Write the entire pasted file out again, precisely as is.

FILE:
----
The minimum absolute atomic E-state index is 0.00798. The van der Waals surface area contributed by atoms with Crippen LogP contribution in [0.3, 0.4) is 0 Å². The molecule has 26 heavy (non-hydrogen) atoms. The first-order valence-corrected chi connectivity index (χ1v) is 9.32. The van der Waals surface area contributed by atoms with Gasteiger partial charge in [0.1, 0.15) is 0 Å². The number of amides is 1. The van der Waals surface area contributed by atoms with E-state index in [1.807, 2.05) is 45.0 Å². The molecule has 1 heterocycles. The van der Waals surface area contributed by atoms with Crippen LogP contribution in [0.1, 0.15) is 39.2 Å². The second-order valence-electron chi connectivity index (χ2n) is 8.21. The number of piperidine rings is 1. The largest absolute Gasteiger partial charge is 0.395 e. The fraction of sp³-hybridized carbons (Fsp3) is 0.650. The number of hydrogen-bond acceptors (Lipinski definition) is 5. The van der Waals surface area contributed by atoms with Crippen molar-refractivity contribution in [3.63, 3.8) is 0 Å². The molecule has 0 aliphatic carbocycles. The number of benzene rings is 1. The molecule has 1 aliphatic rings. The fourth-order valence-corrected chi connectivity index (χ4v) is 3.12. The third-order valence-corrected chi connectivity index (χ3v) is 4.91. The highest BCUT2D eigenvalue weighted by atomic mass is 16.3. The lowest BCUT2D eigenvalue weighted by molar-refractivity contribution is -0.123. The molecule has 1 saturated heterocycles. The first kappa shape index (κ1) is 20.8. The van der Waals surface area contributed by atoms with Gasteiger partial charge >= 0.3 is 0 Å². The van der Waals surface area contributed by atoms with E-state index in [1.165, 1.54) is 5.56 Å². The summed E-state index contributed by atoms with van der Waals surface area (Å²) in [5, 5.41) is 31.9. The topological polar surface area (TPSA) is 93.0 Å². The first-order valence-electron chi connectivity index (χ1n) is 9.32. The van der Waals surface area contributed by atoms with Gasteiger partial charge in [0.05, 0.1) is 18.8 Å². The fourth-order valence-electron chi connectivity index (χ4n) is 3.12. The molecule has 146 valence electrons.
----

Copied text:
The minimum absolute atomic E-state index is 0.00798. The van der Waals surface area contributed by atoms with Crippen LogP contribution in [0.3, 0.4) is 0 Å². The molecule has 26 heavy (non-hydrogen) atoms. The first-order valence-corrected chi connectivity index (χ1v) is 9.32. The van der Waals surface area contributed by atoms with Gasteiger partial charge in [0.1, 0.15) is 0 Å². The number of amides is 1. The van der Waals surface area contributed by atoms with E-state index in [1.807, 2.05) is 45.0 Å². The molecule has 1 heterocycles. The van der Waals surface area contributed by atoms with Crippen LogP contribution in [0.1, 0.15) is 39.2 Å². The second-order valence-electron chi connectivity index (χ2n) is 8.21. The number of piperidine rings is 1. The largest absolute Gasteiger partial charge is 0.395 e. The fraction of sp³-hybridized carbons (Fsp3) is 0.650. The number of hydrogen-bond acceptors (Lipinski definition) is 5. The van der Waals surface area contributed by atoms with Crippen molar-refractivity contribution in [3.63, 3.8) is 0 Å². The molecule has 0 aliphatic carbocycles. The number of benzene rings is 1. The molecule has 1 aliphatic rings. The fourth-order valence-corrected chi connectivity index (χ4v) is 3.12. The third-order valence-corrected chi connectivity index (χ3v) is 4.91. The highest BCUT2D eigenvalue weighted by atomic mass is 16.3. The lowest BCUT2D eigenvalue weighted by molar-refractivity contribution is -0.123. The molecule has 1 saturated heterocycles. The first kappa shape index (κ1) is 20.8. The van der Waals surface area contributed by atoms with Gasteiger partial charge >= 0.3 is 0 Å². The van der Waals surface area contributed by atoms with E-state index in [1.165, 1.54) is 5.56 Å². The summed E-state index contributed by atoms with van der Waals surface area (Å²) in [5, 5.41) is 31.9. The topological polar surface area (TPSA) is 93.0 Å². The first-order valence-electron chi connectivity index (χ1n) is 9.32. The van der Waals surface area contributed by atoms with Gasteiger partial charge in [0.05, 0.1) is 18.8 Å². The fourth-order valence-electron chi connectivity index (χ4n) is 3.12. The molecule has 146 valence electrons.